What is bulimia?
Bulimia is an eating disorder characterized by a cycle of binging and then compensating in some way–either by purging, exercising, or restricting food intake–for the amount of food eaten. The underlying reason driving the compensatory behavior is fear of consuming too many calories and gaining weight.
There are three different types of bulimia: purging, non-purging, and atypical bulimia. Purging methods of compensatory behavior can include vomiting or using laxatives, diuretics or enemas. Non-purging methods to compensate for food consumed include exercising excessively or fasting. Atypical bulimia involves fewer binge/purge episodes and doesn’t meet full diagnostic criteria for bulimia nervosa. Purging is the most common type of bulimia, and atypical bulimia is the least common type.
Common personality traits of those with bulimia include perfectionism, compulsiveness, impulsiveness, and sensation seeking. (1)
What is binge eating disorder?
Binge eating disorder is characterized by eating what is considered a large amount of food in a short period of time and doing so frequently over a longer period of time, feeling out of control while doing so, and experiencing shame afterward. People who have binge eating disorder typically exhibit these behaviors: (2)
- Binge eating at least once a week for more than three months
- Eating more rapidly than normal
- Eating when not hungry
- Eating beyond feeling full
- Secretive eating
- Feelings of self-disgust
- Distress about binging
- Binge eating with the absence of purging
- Binging to relieve stress or anxiety
- Feelings of worthlessness
How are bulimia and binge eating disorder similar?
There are some similarities between bulimia and binge eating disorder. Individuals who have bulimia and those who have binge eating disorder both experience binging episodes in which they eat large quantities of food over a short period of time and do so frequently.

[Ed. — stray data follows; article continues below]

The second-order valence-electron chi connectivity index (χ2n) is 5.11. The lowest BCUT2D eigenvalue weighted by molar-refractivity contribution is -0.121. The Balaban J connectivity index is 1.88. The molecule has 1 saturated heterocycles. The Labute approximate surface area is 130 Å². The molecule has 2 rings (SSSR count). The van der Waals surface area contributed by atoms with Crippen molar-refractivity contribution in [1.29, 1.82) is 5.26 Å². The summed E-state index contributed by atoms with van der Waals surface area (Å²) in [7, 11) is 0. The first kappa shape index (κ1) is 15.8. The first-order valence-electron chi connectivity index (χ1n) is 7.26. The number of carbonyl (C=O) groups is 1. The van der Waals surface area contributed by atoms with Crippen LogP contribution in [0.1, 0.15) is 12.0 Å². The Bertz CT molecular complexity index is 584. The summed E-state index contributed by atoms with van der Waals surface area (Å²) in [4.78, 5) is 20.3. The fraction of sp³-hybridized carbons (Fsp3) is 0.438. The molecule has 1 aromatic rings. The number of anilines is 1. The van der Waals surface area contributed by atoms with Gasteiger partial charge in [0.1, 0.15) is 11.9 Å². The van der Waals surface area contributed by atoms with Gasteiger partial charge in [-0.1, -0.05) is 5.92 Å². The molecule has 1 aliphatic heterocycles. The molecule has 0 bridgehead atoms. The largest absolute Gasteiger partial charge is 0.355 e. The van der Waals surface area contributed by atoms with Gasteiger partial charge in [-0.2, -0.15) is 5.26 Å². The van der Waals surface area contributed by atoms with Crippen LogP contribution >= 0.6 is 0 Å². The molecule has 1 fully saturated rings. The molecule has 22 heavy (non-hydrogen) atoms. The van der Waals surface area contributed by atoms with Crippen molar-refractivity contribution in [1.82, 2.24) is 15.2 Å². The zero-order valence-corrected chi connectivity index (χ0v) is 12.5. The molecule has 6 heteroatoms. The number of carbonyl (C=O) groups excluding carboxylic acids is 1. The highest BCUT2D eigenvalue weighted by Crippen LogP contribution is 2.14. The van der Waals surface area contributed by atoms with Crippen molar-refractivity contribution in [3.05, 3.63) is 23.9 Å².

A desire to lose weight is common in those who have bulimia and binge eating disorder.
Mood disorders, such as depression and anxiety, commonly co-occur with both bulimia and binge eating disorder. (1)
How are bulimia and binge eating disorder different?
Age of onset
The age of onset of bulimia is younger than in those with binge eating disorder. Those with binge eating disorder tend to be older and have a family history of obesity. (3,6)
Previous history of anorexia
Those who have a previous history of anorexia nervosa (AN) are more likely to have binge eating disorder, and less likely to have been treated for an eating disorder. (4)
Binge eating disorder and the different types of bulimia vary in severity. Most severe is the purging type of bulimia. Next is the non-purging type. Binge eating disorder is the least severe. Atypical bulimia lies somewhere in between the non-purging type and binge eating disorder. (5,6)
Purging vs. non-purging
Those who have binge eating do not have the purging compensatory mechanisms found in those with regular bulimia. (7) Those who have binge eating disorder have less of a restraint and drive for thinness than those with purging or non-purging bulimia. (7)
While body dissatisfaction is common among most eating disorders, it is highest in the non-purging type of bulimia. (9)
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Comparing the different types of bulimia
While BMI is not an indicator of health and is used here purely to distinguish among the different types of bulimia, research has found differences in BMI among those with different types of bulimia. Those who purge have the lowest BMI of all types of bulimia. The highest BMI is found in those with binge eating disorder. Those with non-purging bulimia and atypical bulimia fall in the middle range, between those who have purging bulimia and those with binge eating disorder. (7,8)
Who is most and least likely to use vomiting
Those who engage in purging are significantly more likely to use vomiting than those with atypical bulimia. Those who have atypical bulimia are less likely to use vomiting than those with the non-purging type, according to one study. (8)
Stomach distress found in those who purge
Those who purge have greater feelings of stomach fullness and GI distress compared to those who do not purge. (9)
Learn more about specific eating disorders
When to seek help
If you suspect you or someone you know may have binge eating disorder or one of these types of bulimia, it’s critical to seek professional help. Eating disorders do not go away by themselves, but full recovery is possible with an accurate diagnosis and proper treatment.